Maaser Sheni, Chapter Two, Mishnah One
This mishnah begins to provide some general rules that govern maaser sheni.
1) Second tithe is set apart for eating, for drinking and for anointing; for eating what is usually eaten, for drinking what is usually drunk, and for anointing what is usually used for anointing.
2) One may not anoint oneself with wine or with vinegar, but one may anoint oneself with oil.
3) One may not spice oil of second tithe, nor may one buy spiced oil with second tithe money.
4) But one may spice wine.
5) If honey or spices fell into wine and improved its value, the improved value [is divided] according to the proportion.
6) If fish was cooked with leek of second tithe and it improved in value, the improved value [is divided] according to the proportion.
7) If dough of second tithe was baked and it improved in value, the whole improved value is second [tithe].
8) This is the general rule: whenever the improvement is recognizable the improved value [is divided] according to the proportion, but whenever the improved value is not recognizable the improved value belongs to the second [tithe].
Section one: We have seen this same rule with regard to terumah and sabbatical year produce (see Sheviit 8:2). If one buys food with maaser sheni money, and it goes bad, he need not eat it, because its no longer in the category of that which is usually eaten. The same goes true for spoiled drink.
Section two: Wine or vinegar are normally foods and not used for anointing. Therefore, one cannot anoint oneself with them.
Section three: There are a few explanations as to why one shouldnt put spices in the second tithe oil. First of all, some of the oil is soaked up by the spices and that oil will not end up being used. Second, putting spices in the oil lessens its usefulness as food and therefore this shouldnt be done. One shouldnt buy spiced oil with second tithe money because one should only buy products with maaser sheni money that are used by all classes of people. Since only the wealthy use spiced oil, it should not be bought with maaser sheni money.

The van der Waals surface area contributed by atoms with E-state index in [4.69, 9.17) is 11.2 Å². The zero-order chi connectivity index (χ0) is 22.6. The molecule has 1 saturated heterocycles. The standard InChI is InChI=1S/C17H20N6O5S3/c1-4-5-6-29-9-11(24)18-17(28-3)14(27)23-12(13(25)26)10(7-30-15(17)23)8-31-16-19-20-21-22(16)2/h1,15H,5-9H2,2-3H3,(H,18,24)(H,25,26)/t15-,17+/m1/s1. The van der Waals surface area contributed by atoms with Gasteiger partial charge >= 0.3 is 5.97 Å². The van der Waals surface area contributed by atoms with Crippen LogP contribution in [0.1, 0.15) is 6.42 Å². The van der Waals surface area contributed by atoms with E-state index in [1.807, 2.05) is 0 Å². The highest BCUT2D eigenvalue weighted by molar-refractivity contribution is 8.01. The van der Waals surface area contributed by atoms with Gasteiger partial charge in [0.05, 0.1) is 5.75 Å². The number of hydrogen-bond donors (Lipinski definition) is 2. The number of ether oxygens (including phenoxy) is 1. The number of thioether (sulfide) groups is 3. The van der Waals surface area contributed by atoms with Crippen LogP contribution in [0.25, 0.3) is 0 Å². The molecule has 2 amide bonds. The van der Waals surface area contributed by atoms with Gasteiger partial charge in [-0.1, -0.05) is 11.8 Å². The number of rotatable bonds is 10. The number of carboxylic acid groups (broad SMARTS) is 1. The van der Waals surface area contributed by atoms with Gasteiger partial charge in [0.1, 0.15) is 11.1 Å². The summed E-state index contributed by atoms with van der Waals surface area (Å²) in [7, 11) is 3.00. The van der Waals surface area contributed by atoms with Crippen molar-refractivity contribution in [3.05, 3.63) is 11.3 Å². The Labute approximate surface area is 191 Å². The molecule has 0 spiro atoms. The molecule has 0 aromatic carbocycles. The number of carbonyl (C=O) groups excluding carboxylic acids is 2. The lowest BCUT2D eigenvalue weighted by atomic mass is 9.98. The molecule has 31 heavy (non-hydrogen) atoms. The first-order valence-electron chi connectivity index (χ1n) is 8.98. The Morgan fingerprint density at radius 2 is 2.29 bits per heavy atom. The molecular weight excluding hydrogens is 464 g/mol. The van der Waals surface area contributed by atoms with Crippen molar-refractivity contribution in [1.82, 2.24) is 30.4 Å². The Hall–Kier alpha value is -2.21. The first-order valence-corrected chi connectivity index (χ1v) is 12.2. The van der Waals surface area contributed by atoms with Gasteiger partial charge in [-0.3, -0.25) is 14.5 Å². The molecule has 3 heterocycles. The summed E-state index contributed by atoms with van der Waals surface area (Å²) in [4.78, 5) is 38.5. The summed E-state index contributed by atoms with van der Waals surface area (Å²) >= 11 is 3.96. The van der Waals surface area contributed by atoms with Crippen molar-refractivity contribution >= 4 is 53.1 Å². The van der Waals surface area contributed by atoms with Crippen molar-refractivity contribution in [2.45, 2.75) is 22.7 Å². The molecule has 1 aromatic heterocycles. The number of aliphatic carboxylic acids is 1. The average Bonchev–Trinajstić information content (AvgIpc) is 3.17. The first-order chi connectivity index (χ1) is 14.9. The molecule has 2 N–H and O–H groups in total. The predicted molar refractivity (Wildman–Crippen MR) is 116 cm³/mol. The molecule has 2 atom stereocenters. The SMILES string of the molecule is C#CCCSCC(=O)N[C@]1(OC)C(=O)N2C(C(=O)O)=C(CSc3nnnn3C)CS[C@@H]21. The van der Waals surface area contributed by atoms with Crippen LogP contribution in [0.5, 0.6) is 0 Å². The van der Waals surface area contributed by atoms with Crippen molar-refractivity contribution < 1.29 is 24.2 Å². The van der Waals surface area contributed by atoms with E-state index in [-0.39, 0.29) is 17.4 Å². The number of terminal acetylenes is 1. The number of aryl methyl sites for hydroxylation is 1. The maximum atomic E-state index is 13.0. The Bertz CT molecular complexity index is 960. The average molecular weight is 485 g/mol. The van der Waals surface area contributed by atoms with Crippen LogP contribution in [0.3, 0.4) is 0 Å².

Section four: But one may spice wine because the entire mixture will be drunk and all classes of people drink spiced wine.
Section five: The rest of this mishnah deals with improving the value of a maaser sheni product. The general rule is stated in section eight. If someone uses hullin, non-sacred produce, to improve maaser sheni, the added value is divided up according to the percentage of hullin and maaser sheni in the product. Lets take the example of honey or spices that fell into wine. If the maaser sheni wine was worth two dinars and the hullin spices and wine were worth one dinar, and the mixture was together worth four dinars, there is a one dinar improvement. Two-thirds of the original value was maaser sheni and therefore, two-thirds of the improvement is maaser sheni, and one-third is hullin. In the final mixture 2 2/3 are maaser sheni and 1 1/3 are hullin. This hullin can be bought with maaser sheni money and the money would become hullin.
Section six: This is the same halakhah we saw in the above section.
Section seven: In this case he used hullin sticks to light a fire to bake maaser sheni dough. Here the hullin is not noticeable in the maaser sheni final product and therefore it is not reckoned as part of the value. So if the maaser sheni dough was worth 2 dinars, and the baked bread is worth 3 dinars, all three dinars are maaser sheni.
Section eight: This is a restatement of the general rule illustrated above.